Raise Cain broke his maiden last fall at Keeneland and then placed in two stakes as a juvenile.

Warren was cheering from his home in Oklahoma as Raise Cain closed down the stretch in the Gotham to win by 7 ½ lengths at odds of 23-1, earning 50 points on the Kentucky Derby trail.

“I had kind of pushed for this race, for him to get into a stake, and when he was 30-1 morning line I knew we were in the deep end of the pool,” he admitted. “I knew he had a lot of ability and I knew it was within him to perform like that, but I didn't want to get too high on him because you can get humbled pretty quickly in this game.”

While Warren said he was disappointed that he couldn't make the race in person, he explained that it was just as meaningful to watch the victory at home with his father. The younger Warren works alongside his father in their family's Tulsa-based oil and gas exploration and production company.

Warren echoed what Colebrook has already indicated concerning Raise Cain's next start. The GI Blue Grass S. at his home track or the GII Wood Memorial S. back at Aqueduct are their top two considerations.

Meanwhile, Warren has another potential Kentucky Derby contender in Scoobie Quando. The son of Uncle Mo graduated on debut early this year in the Turfway Preview S. and made his third career start in the John Battaglia Memorial S. last Saturday. After getting stuck behind a wall of horses, Scoobie Quando was able to make a late run to finish second, earning eight points on the Derby trail.

Purchased by Warren for $160,000 as a yearling, Scoobie Quando was yet another OBS June pinhook attempt, but the colt failed to reach his reserve at $125,000.

“He had value and was a nice horse, but had some chips that needed to be removed,” Warren recalled. “People at the 2-year-old sales weren't giving money for horses that would probably need surgery, so we thought we would do the surgery and see how it works out.”

Now with two good shots at making it to the Kentucky Derby with horses that went through the ring unsold as juveniles, Warren said the colts' achievements this year have been reassurance that he is taking the right steps in the game.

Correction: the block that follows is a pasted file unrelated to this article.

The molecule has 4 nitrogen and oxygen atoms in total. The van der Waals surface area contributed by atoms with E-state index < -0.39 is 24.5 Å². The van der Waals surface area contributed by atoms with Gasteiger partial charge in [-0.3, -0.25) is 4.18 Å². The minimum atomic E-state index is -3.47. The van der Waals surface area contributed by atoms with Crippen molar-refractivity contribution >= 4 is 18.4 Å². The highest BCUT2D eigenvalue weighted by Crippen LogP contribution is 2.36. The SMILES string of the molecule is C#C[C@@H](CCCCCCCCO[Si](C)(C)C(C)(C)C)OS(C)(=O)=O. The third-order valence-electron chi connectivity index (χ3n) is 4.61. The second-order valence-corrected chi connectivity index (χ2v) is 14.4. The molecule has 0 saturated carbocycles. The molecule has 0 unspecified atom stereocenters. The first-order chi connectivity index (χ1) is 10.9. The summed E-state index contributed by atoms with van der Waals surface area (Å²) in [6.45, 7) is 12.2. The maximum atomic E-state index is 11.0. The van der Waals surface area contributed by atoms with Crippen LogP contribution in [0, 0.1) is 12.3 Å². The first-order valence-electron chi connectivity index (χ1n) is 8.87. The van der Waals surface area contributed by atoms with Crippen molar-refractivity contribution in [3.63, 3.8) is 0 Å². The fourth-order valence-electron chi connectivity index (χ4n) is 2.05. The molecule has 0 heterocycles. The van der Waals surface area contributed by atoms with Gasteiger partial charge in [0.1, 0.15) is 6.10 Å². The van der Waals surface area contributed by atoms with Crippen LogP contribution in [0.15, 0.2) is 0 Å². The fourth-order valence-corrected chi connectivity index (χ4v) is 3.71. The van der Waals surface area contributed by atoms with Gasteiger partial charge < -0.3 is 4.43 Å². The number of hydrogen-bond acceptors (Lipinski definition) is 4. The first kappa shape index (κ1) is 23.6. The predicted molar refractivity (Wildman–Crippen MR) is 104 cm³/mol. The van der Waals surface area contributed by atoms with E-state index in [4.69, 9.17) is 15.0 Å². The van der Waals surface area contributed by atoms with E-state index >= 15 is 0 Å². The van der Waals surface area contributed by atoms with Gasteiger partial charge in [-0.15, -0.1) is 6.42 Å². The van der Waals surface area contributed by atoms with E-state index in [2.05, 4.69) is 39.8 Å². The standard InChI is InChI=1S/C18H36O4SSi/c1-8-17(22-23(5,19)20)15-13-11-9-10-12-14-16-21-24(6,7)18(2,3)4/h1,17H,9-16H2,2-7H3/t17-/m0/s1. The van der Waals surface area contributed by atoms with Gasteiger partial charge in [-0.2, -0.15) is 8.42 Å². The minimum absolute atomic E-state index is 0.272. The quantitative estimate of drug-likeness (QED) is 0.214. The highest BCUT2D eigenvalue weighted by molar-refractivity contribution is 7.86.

“I was pretty excited just to have the two horses in those races last weekend,” he noted. “It's definitely incredibly fortunate that they have both developed this way and have come along like they have because I've had quite a few over the past couple of years that didn't develop and go the way I wanted them to go. To be able to finally have a little fruit from the labor is pretty unbelievable.”

While the majority of the horses in Warren's 30-some strong stable are with Ben Colebrook, he also has horses in California with Michael McCarthy and several others with Bret Calhoun, Anthony Farrior and Barbara Minshall.

Warren said the most exciting part of his journey in racing so far has been enjoying the ride with his family. He shared that his wife, Rania, follows their stable as much as he does, and now that their daughter has turned three, they hope to be able to travel and attend more races in person.

Warren has been to the Kentucky Derby twice to cheer on his parents' horses. In 2008 their colt Denis of Cork (Harlan's Holiday) finished third.

“I remember going both times that they had a horse running and it was an unbelievable experience,” Warren said. “To be able to go to the Derby would be beyond exciting, very emotional, and a thrill for everyone. It would be incredible to share the experience with my friends and family, but to be able to share it with my dad would be very special.”